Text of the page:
Sunday, June 17, 2018


On the last two days of our short trip to the Catskills, Mark Klim and I enjoyed rewarding short hikes to quiet, secluded Kelly Hollow in the central Cats and to North Point along the Escarpment, with horizon-stretching views.

An old cemetery rests beside the eastern trailhead for the Kelly Hollow Loop.

Civil War vet.

The Kelly Hollow Trail traces a convoluted route into two lobes of a valley on the north side of Mill Brook Ridge. Most of the trail has very easy grades and excellent footing, and the forests are beautiful. A great hike for a cloudy, misty day. 

Trailside lushness.

Cellar hole from former agricultural days.

On the floor of the eastern lobe of the valley is an attractive beaver pond/meadow.

The mist-shrouded headwall of the valley rises above the meadow to the south.

Pretty section of trail along the shore.

A lean-to is close by the pond, shaded by towering Norway spruces.

The trail is amazingly flat as it contours around the ridge dividing the two lobes of the valley.

One short stretch leads between patches of stinging nettles - the bane of summer bushwhackers in the Catskills.

The west section of the loop leads through an extensive spruce plantation, providing wonderful walking.

According to Dr. Michael Kudish in his classic The Catskill Forest: A History, this area was in full agricultural mode when the naturalist John Burroughs visited in 1869. In the 1930s it was planted with Norway spruce in a reforestation effort.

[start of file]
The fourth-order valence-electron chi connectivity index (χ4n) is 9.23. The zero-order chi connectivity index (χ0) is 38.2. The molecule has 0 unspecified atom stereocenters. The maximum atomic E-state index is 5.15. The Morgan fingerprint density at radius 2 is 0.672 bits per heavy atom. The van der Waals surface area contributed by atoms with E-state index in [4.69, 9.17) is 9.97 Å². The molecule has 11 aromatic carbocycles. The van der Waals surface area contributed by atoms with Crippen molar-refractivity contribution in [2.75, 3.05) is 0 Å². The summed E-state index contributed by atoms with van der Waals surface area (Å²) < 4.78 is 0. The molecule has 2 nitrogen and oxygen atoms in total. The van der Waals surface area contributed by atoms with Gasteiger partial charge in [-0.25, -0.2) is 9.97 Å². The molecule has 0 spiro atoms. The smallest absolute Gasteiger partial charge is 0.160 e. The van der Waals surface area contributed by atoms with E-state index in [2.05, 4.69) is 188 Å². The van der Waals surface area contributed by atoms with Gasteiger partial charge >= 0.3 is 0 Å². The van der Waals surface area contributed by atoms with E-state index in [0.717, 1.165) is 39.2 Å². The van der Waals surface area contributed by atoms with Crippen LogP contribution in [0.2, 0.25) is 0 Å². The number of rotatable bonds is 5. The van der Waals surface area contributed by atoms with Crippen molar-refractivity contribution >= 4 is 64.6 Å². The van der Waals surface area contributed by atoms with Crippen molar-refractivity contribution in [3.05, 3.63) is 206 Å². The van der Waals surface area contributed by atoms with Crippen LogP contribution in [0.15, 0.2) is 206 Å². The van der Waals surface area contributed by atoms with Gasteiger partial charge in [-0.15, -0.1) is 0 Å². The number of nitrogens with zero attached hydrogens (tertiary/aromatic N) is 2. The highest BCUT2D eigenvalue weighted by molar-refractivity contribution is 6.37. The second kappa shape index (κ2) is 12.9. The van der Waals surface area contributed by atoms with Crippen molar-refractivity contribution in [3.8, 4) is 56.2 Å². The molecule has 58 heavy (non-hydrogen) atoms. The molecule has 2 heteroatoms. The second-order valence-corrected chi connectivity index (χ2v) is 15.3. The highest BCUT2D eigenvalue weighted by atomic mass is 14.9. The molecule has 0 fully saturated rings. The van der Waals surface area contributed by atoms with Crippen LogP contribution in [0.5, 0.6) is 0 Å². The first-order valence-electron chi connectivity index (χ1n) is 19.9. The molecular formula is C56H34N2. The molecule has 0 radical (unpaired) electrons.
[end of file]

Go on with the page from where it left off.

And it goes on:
The trail provides a down-look to an attractive stream that drains the hollow.

A red squirrel midden pile, built up over many feeding sessions. We saw several of these in the spruce plantation.

A stone wall lines a lower stretch of the trail.

The next day, on a spectacular sunny, breezy morning, we drove into the North-South Lake Campground for a hike to North Point before the long drive home.

Not much flow at Ashley Falls, but the ledge formations are always interesting.

The overhang for which the Rock Shelter Trail is named.

The Mary's Glen Trail passes through varied forests, with both hardwoods...

...and softwoods.

The last quarter mile to North Point is on the classic Escarpment Trail, with a fairly steep climb including this rather tricky scramble.

A beautiful ferny stretch with good footing leads up to...

...a second scramble up classic Catskill ledges.

At the top you emerge on the flat, open ledges of North Point.

DEC signs mark this popular destination.

The ledges open a vast view over the Hudson valley beyond North and South Lakes.

A great perch! Kaaterskill High Peak is in the distance to the right.

We continued a short way up the Escarpment Trail along the ridge of North Mountain. This tunnel through stunted birches reminded me of the trail up North Traveler in Maine's Baxter State Park.

More views from North Mountain Ledge.

Puffy clouds over the Hudson valley.

A boulder on a ledge between North Mountain Ledge and North Point gives a view north to the Blackhead Range: Thomas Cole, Black Dome and Blackhead. Windham High Peak peers out on the right.

Nice walking below North Point.

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